(By Ben Bruce) Barbara Coudenhove-Kalergi, a well-known Austrian journalist, writes about her experiences following a year of teaching German to headscarf-wearing women in Vienna. Coudenhove-Kalergi recounts numerous anecdotes, some humorous, some wistful, as she and her Muslim students gradually get to know one another better thanks to a program called “Mama’s learning German.”
Though originally intended to be a language course, Coudenhove-Kalergi finds herself explaining the Christian origins of Christmas and taking her students, baby strollers and all, on a field trip to the famous St. Stephen’s Cathedral. While the children light candles and place them on an alter, she discovers that her Muslim students (whether from Bangladesh, Tunisia or Turkey) have no problems with Christianity – it’s rather the general atmosphere of ‘godlessness’ in Austrian society which renders them uneasy.
Coudenhove-Kalergi acknowledges the reality of their “parallel society,” though shows herself to be rather sympathetic. For these women, most of whom arrived in the country as immigrant brides following a very brief courtship in their home countries, their lives consist of their homes, the park, the supermarket and the mosque. In general, there are few opportunities for them to come into contact with local Austrians.
In response to this, one of her colleagues set up a “Mama Café,” held once a month and open to students, teachers, and outside guests (as long as female). Here Coudenhove-Kalergi is shocked as she sees Hollywood-style wedding pictures from her Muslim students and hears how all the women had the right to refuse their suitors – one Egyptian woman having turned down two men before accepting the third.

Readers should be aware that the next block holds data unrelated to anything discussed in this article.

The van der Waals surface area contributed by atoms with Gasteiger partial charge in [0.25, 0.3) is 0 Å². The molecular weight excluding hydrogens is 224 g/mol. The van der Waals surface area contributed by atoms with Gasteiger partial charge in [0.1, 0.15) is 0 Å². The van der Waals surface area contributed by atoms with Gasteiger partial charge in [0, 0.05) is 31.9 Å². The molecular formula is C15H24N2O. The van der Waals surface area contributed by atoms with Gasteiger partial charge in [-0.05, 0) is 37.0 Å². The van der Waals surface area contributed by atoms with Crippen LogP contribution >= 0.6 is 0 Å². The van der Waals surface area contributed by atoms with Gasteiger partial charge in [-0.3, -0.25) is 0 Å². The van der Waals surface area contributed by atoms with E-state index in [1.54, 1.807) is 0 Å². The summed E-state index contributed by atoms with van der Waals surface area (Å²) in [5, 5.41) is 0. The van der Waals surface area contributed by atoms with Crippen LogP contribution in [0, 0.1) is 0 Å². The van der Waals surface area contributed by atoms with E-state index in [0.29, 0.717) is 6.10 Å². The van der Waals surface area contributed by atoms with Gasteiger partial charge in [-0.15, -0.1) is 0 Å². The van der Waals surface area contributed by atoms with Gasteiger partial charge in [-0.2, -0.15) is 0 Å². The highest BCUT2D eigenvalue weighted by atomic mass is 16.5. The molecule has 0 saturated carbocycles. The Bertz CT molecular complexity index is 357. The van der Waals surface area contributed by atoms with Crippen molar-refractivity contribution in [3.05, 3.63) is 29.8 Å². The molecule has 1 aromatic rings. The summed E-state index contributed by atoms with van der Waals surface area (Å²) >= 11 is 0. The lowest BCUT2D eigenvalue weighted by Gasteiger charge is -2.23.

She befriends Leila, the school’s teacher for Islamic religion classes, and attends a class. Despite a highly-publicized study last year which mentioned that every fifth teacher of Islamic religion in Austria believed there to be a contradiction between Islam and democracy, Coudenhove-Kalergi finds the young Leila to be quite modern and open. In the class itself, she watches while the children place a soccer player and a pop-singer next to the prophet Mohammed, in an assignment designed to help the children identify their role models.
Coudenhove-Kalergi tells us how in her own training to become a teacher, she had been told to encourage independence and self-reliance with respect to the female students. Though at first many could not imagine leaving their families to take up a profession, gradually confidence grows and a number of women confess their desire to become teachers or nurses. The arrival of two young and independent women from Serbia and Poland also leads to many discussions and gests towards mutual understanding, especially when one of the Muslim women briefly takes off her headscarf in response to the curiosity of one of the new students.
Coudenhove-Kalergi ends on a note of optimism. She recounts how close to the end of the semester one of her students triumphantly arrived in the class to announce that she had enrolled her youngest child in a kindergarten. In German. Without her husband. All alone. And the entire class applauded.